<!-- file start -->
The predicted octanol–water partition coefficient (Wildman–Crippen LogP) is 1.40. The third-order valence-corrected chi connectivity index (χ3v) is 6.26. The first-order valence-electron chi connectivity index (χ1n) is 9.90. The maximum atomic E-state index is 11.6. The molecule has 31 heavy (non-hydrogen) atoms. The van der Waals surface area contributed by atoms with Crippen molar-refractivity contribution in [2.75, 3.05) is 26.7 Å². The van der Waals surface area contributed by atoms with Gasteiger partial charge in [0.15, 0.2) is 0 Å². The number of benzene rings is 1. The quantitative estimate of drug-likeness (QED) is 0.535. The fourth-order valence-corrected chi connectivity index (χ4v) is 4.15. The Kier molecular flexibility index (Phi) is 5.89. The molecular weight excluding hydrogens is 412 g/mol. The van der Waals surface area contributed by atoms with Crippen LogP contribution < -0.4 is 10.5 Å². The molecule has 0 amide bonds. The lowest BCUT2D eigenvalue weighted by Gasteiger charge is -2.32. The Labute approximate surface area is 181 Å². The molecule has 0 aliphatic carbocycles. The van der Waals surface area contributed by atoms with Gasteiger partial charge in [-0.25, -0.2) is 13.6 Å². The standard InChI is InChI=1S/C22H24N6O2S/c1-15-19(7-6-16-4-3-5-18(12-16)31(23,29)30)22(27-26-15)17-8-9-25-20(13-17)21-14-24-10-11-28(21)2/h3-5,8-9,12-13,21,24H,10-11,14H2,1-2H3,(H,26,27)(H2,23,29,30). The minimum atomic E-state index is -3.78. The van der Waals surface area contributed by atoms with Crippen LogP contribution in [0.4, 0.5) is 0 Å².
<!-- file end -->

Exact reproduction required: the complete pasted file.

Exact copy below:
The predicted octanol–water partition coefficient (Wildman–Crippen LogP) is 1.40. The third-order valence-corrected chi connectivity index (χ3v) is 6.26. The first-order valence-electron chi connectivity index (χ1n) is 9.90. The maximum atomic E-state index is 11.6. The molecule has 31 heavy (non-hydrogen) atoms. The van der Waals surface area contributed by atoms with Crippen molar-refractivity contribution in [2.75, 3.05) is 26.7 Å². The van der Waals surface area contributed by atoms with Gasteiger partial charge in [0.15, 0.2) is 0 Å². The number of benzene rings is 1. The quantitative estimate of drug-likeness (QED) is 0.535. The fourth-order valence-corrected chi connectivity index (χ4v) is 4.15. The Kier molecular flexibility index (Phi) is 5.89. The molecular weight excluding hydrogens is 412 g/mol. The van der Waals surface area contributed by atoms with Crippen LogP contribution < -0.4 is 10.5 Å². The molecule has 0 amide bonds. The lowest BCUT2D eigenvalue weighted by Gasteiger charge is -2.32. The Labute approximate surface area is 181 Å². The molecule has 0 aliphatic carbocycles. The van der Waals surface area contributed by atoms with Gasteiger partial charge in [-0.25, -0.2) is 13.6 Å². The standard InChI is InChI=1S/C22H24N6O2S/c1-15-19(7-6-16-4-3-5-18(12-16)31(23,29)30)22(27-26-15)17-8-9-25-20(13-17)21-14-24-10-11-28(21)2/h3-5,8-9,12-13,21,24H,10-11,14H2,1-2H3,(H,26,27)(H2,23,29,30). The minimum atomic E-state index is -3.78. The van der Waals surface area contributed by atoms with Crippen LogP contribution in [0.4, 0.5) is 0 Å².